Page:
Discussions regarding the judicial review: FOI release
- Propriety and Ethics Directorate
- Part of
- Public sector
Information request and response under the Freedom of Information (Scotland) Act 2002.
All notes, correspondence, actions to be taken from the meetings on November 2 and 13 between the First Minister, the permanent secretary and external legal advisers to discuss the judicial review.
We have interpreted your request as pertaining to the meetings held on 2 November and 13 November 2018 which were referred to during the evidence given to the Scottish Parliament Committee on the Scottish Government Handling of Harassment Complaints, and at which either the First Minister or the Permanent Secretary were present.
You will be aware that the release of communications with legal advisers is an exceptional occurrence, and in the case of the release of documents to the Parliamentary Committee, this was considered to be warranted, given the requirements of the Committee to understand the Scottish Government's handling of the judicial review.
I enclose a copy of some of the information you requested.
Some of the information you have requested is available from:
- OCT+-+LA28+-+LPP+-+5+-+FINAL+-+Committee+copy.pdf (www.gov.scot),
- OCT-+LA20+-+LPP+-+5+-+FINAL+-+Committee+copy.pdf (www.gov.scot) and
Under section 25(1) of FOISA, we do not have to give you information which is already reasonably accessible to you. If, however, you do not have internet access to obtain this information from the website(s) listed, then please contact me again and I will send you a paper copy.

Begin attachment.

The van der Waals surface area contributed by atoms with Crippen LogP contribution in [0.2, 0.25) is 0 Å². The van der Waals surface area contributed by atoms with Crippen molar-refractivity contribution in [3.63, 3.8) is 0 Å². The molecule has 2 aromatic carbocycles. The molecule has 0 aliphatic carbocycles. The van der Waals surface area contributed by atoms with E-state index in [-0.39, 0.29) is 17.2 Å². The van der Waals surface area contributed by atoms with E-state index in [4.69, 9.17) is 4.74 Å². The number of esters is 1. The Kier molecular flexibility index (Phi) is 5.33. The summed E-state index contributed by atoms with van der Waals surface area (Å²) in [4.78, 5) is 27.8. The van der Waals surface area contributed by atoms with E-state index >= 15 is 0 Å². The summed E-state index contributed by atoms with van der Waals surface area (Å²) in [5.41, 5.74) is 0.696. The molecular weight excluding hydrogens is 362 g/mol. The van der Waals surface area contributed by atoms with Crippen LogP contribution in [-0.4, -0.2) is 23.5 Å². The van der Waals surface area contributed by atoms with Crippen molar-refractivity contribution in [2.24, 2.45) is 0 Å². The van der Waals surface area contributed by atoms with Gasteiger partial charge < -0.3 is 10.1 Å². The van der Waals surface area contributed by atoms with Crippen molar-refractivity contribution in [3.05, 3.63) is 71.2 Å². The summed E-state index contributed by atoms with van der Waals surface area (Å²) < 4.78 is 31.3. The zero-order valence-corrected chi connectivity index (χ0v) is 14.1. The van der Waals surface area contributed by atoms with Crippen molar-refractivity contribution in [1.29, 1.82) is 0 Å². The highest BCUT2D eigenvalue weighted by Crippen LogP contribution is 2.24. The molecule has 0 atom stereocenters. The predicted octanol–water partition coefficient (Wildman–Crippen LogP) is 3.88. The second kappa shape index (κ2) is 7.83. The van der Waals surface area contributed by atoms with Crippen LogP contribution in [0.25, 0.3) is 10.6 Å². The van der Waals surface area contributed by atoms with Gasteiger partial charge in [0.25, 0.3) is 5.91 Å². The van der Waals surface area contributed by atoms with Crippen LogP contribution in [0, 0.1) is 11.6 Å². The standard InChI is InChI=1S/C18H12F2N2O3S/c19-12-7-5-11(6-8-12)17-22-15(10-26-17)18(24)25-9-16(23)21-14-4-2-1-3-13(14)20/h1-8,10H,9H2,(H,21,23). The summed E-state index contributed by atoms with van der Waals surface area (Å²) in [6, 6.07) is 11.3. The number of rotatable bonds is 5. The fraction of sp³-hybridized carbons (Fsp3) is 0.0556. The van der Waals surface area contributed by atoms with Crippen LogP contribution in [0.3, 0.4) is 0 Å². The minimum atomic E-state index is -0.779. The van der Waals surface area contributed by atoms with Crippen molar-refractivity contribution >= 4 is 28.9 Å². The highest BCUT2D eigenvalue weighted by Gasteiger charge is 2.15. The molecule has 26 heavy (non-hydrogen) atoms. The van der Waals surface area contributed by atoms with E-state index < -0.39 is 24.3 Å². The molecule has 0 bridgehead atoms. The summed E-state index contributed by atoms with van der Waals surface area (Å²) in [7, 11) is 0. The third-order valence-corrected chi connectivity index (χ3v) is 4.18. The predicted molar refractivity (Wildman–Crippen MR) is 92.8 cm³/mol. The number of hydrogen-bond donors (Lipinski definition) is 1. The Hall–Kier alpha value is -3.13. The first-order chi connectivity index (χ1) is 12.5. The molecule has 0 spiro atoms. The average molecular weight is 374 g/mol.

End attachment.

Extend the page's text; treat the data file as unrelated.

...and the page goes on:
While our aim is to provide information whenever possible, in this instance we are unable to provide some of the information you have requested because exemptions under sections 26(c) (Contempt of Court), 30(b)(i) (the free and frank provision of advice), 30(c) (the effective conduct of public affairs), (38(1)(b) (third party data) of FOISA apply to that information. The reasons why these exemptions apply are explained below.
An exemption under section 26(c) of FOISA (prohibitions on disclosure: contempt of court) applies to the information because disclosure might identify complainers who are subject to an order under the Contempt of Court Act 1981. The order was made by the court in the context of the Judicial Review proceedings. This exemption is not subject to the 'public interest test', so we are not required to consider if the public interest in disclosing the information outweighs the public interest in applying the exemption.
An exemption under section 30(b)(i) of FOISA (free and frank provision of advice) applies to some of the information requested. This is because it is likely that disclosure would likely inhibit substantially the free and frank provision of advice. This exemption recognises the need for officials to have a private space within which to provide free and frank advice to other officials before the Scottish Government reaches a settled view. Disclosing the content of free and frank advice on personnel and legal aspects will substantially inhibit the provision of such advice in the future, particularly because these discussions relate to a sensitive and controversial issue.